Friday, September 30, 2011

Still getting it wrong -- a rant

Authorities, under the direction of Michele Obama, are once again attempting to tackle the "Obesity Epidemic" in America with the new ChooseMyPlate campaign. The hook of this latest campaign is to make half your plate fruits and vegetables, which has some nutritional merit; but take a look at their graphic (just another glorified replacement for the FoodPyramid in a different shape... because triangles are so much more complex to understand than circles, apparently).

OK - notice anything at odds with their intention to reduce obesity?  No? How about that over 75% of the plate is carbohydrates... SUGAR? Now, the carbs in most vegetables (starchy root veg excluded) are negligible compared to the vitamin and mineral content. Arguably the portion size limits the carbs from natural fructose while still providing all the lovely antioxidants and enzymes that (fresh) fruit provides. But, AGAIN, we've got a grain portion way higher than necessary, and most grains (unless you're Vegan) don't provide enough unique nutrition to warrant their carb costs.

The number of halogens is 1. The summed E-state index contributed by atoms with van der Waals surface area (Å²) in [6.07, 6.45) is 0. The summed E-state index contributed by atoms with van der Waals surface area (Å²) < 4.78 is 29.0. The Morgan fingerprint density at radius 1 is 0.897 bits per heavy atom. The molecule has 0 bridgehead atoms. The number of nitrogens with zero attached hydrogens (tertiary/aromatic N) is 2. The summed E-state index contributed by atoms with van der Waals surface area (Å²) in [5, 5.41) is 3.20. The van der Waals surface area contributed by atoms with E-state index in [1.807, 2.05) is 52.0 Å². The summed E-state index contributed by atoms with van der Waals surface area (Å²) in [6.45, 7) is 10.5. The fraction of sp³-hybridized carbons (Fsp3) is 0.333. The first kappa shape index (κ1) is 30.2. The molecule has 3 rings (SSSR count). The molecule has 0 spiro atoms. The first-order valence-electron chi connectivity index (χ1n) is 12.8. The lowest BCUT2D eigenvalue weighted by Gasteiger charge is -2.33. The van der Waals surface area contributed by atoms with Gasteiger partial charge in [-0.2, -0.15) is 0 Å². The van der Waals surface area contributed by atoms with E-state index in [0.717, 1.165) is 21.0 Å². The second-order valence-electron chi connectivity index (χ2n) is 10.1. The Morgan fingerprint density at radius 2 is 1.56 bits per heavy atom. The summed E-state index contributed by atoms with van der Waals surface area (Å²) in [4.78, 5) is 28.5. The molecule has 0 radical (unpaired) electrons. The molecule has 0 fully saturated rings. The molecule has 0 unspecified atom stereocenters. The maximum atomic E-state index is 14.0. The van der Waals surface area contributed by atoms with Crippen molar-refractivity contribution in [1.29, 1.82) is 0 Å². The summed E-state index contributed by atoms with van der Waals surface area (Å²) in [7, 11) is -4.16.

And it that the protein (meat) and milk portions just keep getting smaller. What do these people have against animal products anyway?! Humans are omnivorous, and continuing research indicates that our metabolisms have evolved to derive and process nutrients from animal sources more efficiently than from plant sources. So why is over 75% of our plate plants? A misguided belief that the fat contained in animal products are bad for you, maybe? Bullshit!! Natural animal fats are healthy, provide long-term energy, and our bodies actually need them. And fat has a lovely side effect of actually making us feel full faster and longer -- you can eat a ton of carbs before your satiety switch is triggered, and you're likely to just wake up from your carb coma (insulin shock) hungry again.  <-- Can you say "diabetes" and "overeating"?